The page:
Jermaine White helps other women build up their self-image (Photo Credit: Ozaawaa Paypompee)

I first went to Jermaine White of Naotkamegwanning earlier this month, curious if she did make-up. Sitting down with her, she made me feel good. She taught me different tips and how I can learn how to do things myself.

I am very happy, she is offering to share her many skills: nails, makeup, and hair salon cuts, colours and extensions, to help others build their confidence.

On Tuesday October 9, Ozaawaa and I went to sit down to interview her and one of her clients.

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Jermaine says she decided to channel her creativity into cosmetics (Photo Credit: Ozaawaa Paypompee)

OP: How did you come into doing makeup? 

JW: I’ve always wanted to be a makeup artist since I was young. I decided back in 2014 after I graduated from high school. I decided to Nuwave (School of Hair Design) in Thunder Bay for hair, nails and makeup.

OP: Why do you do you offer different beauty services?

JW: I’ve always had a passion for  it. I have a creative mind, so I thought I’d put my creatively to use. Why better not then to become a makeup artist!

OP: How does it make you feel?

JW: It makes me feel good to be in this makeup industry. It’s really exciting really. It makes me feel good.

OP: Why do you do this for others?

JW: To give everyone experience, what I can do and show off my skills.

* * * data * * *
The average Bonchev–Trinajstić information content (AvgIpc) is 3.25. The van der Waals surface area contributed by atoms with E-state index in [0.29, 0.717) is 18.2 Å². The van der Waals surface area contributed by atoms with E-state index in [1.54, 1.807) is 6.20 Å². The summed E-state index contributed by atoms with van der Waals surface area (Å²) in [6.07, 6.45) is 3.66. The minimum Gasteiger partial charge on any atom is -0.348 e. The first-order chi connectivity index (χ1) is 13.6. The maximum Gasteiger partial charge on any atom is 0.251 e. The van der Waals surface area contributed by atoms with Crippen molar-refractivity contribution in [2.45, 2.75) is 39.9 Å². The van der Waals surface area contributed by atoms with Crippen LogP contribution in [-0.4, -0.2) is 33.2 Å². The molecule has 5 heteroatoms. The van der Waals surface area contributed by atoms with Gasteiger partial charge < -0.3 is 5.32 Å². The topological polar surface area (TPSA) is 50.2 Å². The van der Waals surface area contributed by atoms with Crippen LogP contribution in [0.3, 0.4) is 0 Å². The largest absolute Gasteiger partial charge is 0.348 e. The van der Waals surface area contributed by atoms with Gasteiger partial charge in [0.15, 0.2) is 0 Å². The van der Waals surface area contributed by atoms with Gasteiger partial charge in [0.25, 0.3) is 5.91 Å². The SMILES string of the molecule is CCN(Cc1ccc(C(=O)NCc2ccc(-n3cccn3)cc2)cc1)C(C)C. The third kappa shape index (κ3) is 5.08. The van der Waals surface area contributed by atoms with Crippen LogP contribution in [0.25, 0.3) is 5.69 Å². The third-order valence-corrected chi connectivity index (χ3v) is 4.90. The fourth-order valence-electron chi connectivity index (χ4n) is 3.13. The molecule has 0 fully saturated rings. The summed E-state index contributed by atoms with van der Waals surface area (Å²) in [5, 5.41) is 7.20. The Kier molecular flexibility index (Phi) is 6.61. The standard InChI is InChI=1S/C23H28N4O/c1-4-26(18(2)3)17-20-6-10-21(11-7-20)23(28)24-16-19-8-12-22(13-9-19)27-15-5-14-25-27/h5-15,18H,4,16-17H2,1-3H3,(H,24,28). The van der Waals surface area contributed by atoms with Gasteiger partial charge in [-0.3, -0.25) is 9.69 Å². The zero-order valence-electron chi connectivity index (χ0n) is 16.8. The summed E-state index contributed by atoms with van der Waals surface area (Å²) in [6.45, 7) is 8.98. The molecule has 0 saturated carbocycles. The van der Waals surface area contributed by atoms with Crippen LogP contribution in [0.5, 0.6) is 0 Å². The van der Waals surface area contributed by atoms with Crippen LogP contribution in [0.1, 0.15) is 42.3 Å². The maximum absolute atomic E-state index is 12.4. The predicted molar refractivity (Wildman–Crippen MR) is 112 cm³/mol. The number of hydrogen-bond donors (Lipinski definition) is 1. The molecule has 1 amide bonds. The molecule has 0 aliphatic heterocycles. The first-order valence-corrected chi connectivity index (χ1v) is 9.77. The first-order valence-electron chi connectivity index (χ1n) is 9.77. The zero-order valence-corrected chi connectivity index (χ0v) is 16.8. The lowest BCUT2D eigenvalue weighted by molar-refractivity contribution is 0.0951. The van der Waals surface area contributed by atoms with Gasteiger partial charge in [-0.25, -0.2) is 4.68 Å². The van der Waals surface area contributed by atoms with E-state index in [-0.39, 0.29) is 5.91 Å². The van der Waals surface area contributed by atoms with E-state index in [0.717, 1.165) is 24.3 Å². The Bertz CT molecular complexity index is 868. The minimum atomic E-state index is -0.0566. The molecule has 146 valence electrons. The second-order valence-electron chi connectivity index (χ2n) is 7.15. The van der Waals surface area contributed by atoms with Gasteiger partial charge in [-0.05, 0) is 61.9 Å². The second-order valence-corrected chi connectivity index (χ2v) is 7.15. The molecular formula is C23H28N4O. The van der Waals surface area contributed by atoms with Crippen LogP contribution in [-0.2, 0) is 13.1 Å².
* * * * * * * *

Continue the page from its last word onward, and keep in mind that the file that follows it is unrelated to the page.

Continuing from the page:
OP: Where do you get your makeup from?

JW: I’ve been to three different makeup schools so everytime I go to a new school I get a new kit.

OP: Do you have any Ojibwe/Anishinaabe influence in your work?

JW: When I started to get into nail design I actually tried to include nails designs, Anishinaabe flowers and floral nail artwork.

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    She says she is excited to start hosting workshops called ‘Beauty for the Soul’ (Photo Credit: Ozaawaa Paypompee

OP: What does it mean to be Anishinaabe?

JW: It means to be inspiring, strong, following your heart and doing what’s best for you.

OP: What are people’s feedback when you help them?

JW: They get really excited to try something new. It’s also exciting for me when I see people’s expressions when I give them what they want, or give them something new and exciting.

OP: What is next for you? Do you have any workshops?

JW: I do these workshops, ‘Beauty for the Soul’, it includes nail polish and makeup application. I’ve been working with the community to set up workshops. I’m looking forward to setting up something soon.

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Jermaine White helps other women build up their self-image through makeup (Photo Credit: Ozaawaa Paypompee)

Cassidy Copenance does beading in the community. She says she was a client of Jermaine three years ago, sitting down to do her nails and makeup.

OP: What do you think she means for the community?

CC: I think it’s good that she is close because people don’t have to drive to Kenora. I know she has done makeup for a couple ladies’ weddings and I think that’s really good because they were thinking about her.

OP: Can you speak about her character?

CC: She is a great person. I’ve had a couple troubles of my own and she’s been there. She is just a really good person.

She’s just a really good makeup artist and she is trying to further her education.

OP: What is it about makeup or hair that empowers or uplift women?

CC: If I’m feeling really crappy then I will happen to put makeup on or do my nails and I’ll feel good about myself.